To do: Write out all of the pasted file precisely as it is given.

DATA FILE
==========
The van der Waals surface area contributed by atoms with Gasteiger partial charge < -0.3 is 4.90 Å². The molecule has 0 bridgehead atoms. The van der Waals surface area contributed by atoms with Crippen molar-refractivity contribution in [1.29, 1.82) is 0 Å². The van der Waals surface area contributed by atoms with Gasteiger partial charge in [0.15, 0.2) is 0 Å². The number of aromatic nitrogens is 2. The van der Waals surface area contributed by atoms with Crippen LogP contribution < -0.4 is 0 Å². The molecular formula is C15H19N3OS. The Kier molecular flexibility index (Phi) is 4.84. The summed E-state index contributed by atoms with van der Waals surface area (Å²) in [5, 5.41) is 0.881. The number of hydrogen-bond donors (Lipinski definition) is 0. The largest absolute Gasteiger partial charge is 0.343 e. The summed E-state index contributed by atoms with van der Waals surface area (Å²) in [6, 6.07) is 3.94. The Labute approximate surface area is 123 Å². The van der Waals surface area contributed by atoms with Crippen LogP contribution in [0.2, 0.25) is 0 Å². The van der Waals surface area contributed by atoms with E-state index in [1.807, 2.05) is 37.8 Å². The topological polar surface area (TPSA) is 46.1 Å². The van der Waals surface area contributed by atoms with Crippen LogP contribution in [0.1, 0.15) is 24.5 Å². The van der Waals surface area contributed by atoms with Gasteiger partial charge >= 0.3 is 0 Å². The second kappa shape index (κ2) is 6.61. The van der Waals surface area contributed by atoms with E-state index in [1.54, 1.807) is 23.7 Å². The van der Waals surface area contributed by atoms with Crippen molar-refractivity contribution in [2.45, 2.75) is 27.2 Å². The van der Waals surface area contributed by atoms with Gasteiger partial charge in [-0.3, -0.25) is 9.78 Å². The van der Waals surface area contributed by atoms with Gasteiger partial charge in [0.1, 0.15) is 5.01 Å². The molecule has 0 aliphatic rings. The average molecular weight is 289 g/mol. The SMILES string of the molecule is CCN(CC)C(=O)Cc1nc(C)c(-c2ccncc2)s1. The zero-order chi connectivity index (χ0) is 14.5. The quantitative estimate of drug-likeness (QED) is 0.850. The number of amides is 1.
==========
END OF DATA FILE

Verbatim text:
The van der Waals surface area contributed by atoms with Gasteiger partial charge < -0.3 is 4.90 Å². The molecule has 0 bridgehead atoms. The van der Waals surface area contributed by atoms with Crippen molar-refractivity contribution in [1.29, 1.82) is 0 Å². The van der Waals surface area contributed by atoms with Gasteiger partial charge in [0.15, 0.2) is 0 Å². The number of aromatic nitrogens is 2. The van der Waals surface area contributed by atoms with Crippen LogP contribution < -0.4 is 0 Å². The molecular formula is C15H19N3OS. The Kier molecular flexibility index (Phi) is 4.84. The summed E-state index contributed by atoms with van der Waals surface area (Å²) in [5, 5.41) is 0.881. The number of hydrogen-bond donors (Lipinski definition) is 0. The largest absolute Gasteiger partial charge is 0.343 e. The summed E-state index contributed by atoms with van der Waals surface area (Å²) in [6, 6.07) is 3.94. The Labute approximate surface area is 123 Å². The van der Waals surface area contributed by atoms with Crippen LogP contribution in [0.2, 0.25) is 0 Å². The van der Waals surface area contributed by atoms with E-state index in [1.807, 2.05) is 37.8 Å². The topological polar surface area (TPSA) is 46.1 Å². The van der Waals surface area contributed by atoms with Crippen LogP contribution in [0.1, 0.15) is 24.5 Å². The van der Waals surface area contributed by atoms with Gasteiger partial charge >= 0.3 is 0 Å². The second kappa shape index (κ2) is 6.61. The van der Waals surface area contributed by atoms with E-state index in [1.54, 1.807) is 23.7 Å². The van der Waals surface area contributed by atoms with Crippen molar-refractivity contribution in [2.45, 2.75) is 27.2 Å². The van der Waals surface area contributed by atoms with Gasteiger partial charge in [-0.3, -0.25) is 9.78 Å². The van der Waals surface area contributed by atoms with Gasteiger partial charge in [0.1, 0.15) is 5.01 Å². The molecule has 0 aliphatic rings. The average molecular weight is 289 g/mol. The SMILES string of the molecule is CCN(CC)C(=O)Cc1nc(C)c(-c2ccncc2)s1. The zero-order chi connectivity index (χ0) is 14.5. The quantitative estimate of drug-likeness (QED) is 0.850. The number of amides is 1.